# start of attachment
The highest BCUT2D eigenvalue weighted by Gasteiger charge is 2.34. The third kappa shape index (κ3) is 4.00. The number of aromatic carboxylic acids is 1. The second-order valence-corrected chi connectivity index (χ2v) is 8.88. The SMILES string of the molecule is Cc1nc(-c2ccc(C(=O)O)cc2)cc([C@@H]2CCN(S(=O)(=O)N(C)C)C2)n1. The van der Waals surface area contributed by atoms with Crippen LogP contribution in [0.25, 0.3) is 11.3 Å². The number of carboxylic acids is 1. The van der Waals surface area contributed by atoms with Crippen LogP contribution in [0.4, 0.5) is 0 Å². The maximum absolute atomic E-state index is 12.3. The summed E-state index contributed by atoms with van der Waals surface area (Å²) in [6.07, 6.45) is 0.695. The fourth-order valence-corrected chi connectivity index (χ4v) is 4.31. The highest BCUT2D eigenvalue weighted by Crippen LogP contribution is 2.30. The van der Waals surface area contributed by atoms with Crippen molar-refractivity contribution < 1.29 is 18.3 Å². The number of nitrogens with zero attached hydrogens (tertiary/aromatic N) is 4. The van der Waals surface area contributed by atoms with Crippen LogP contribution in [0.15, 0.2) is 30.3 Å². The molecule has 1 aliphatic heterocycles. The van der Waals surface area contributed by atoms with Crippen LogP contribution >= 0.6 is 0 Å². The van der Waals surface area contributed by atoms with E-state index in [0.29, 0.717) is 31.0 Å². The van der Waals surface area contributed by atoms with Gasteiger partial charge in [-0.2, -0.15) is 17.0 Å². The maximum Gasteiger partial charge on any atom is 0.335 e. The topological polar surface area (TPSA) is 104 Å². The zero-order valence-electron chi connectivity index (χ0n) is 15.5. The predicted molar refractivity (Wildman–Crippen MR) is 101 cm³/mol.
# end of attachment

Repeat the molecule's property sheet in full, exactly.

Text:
The highest BCUT2D eigenvalue weighted by Gasteiger charge is 2.34. The third kappa shape index (κ3) is 4.00. The number of aromatic carboxylic acids is 1. The second-order valence-corrected chi connectivity index (χ2v) is 8.88. The SMILES string of the molecule is Cc1nc(-c2ccc(C(=O)O)cc2)cc([C@@H]2CCN(S(=O)(=O)N(C)C)C2)n1. The van der Waals surface area contributed by atoms with Crippen LogP contribution in [0.25, 0.3) is 11.3 Å². The number of carboxylic acids is 1. The van der Waals surface area contributed by atoms with Crippen LogP contribution in [0.4, 0.5) is 0 Å². The maximum absolute atomic E-state index is 12.3. The summed E-state index contributed by atoms with van der Waals surface area (Å²) in [6.07, 6.45) is 0.695. The fourth-order valence-corrected chi connectivity index (χ4v) is 4.31. The highest BCUT2D eigenvalue weighted by Crippen LogP contribution is 2.30. The van der Waals surface area contributed by atoms with Crippen molar-refractivity contribution < 1.29 is 18.3 Å². The number of nitrogens with zero attached hydrogens (tertiary/aromatic N) is 4. The van der Waals surface area contributed by atoms with Crippen LogP contribution in [0.15, 0.2) is 30.3 Å². The molecule has 1 aliphatic heterocycles. The van der Waals surface area contributed by atoms with Crippen LogP contribution >= 0.6 is 0 Å². The van der Waals surface area contributed by atoms with E-state index in [0.29, 0.717) is 31.0 Å². The van der Waals surface area contributed by atoms with Gasteiger partial charge in [-0.2, -0.15) is 17.0 Å². The maximum Gasteiger partial charge on any atom is 0.335 e. The topological polar surface area (TPSA) is 104 Å². The zero-order valence-electron chi connectivity index (χ0n) is 15.5. The predicted molar refractivity (Wildman–Crippen MR) is 101 cm³/mol.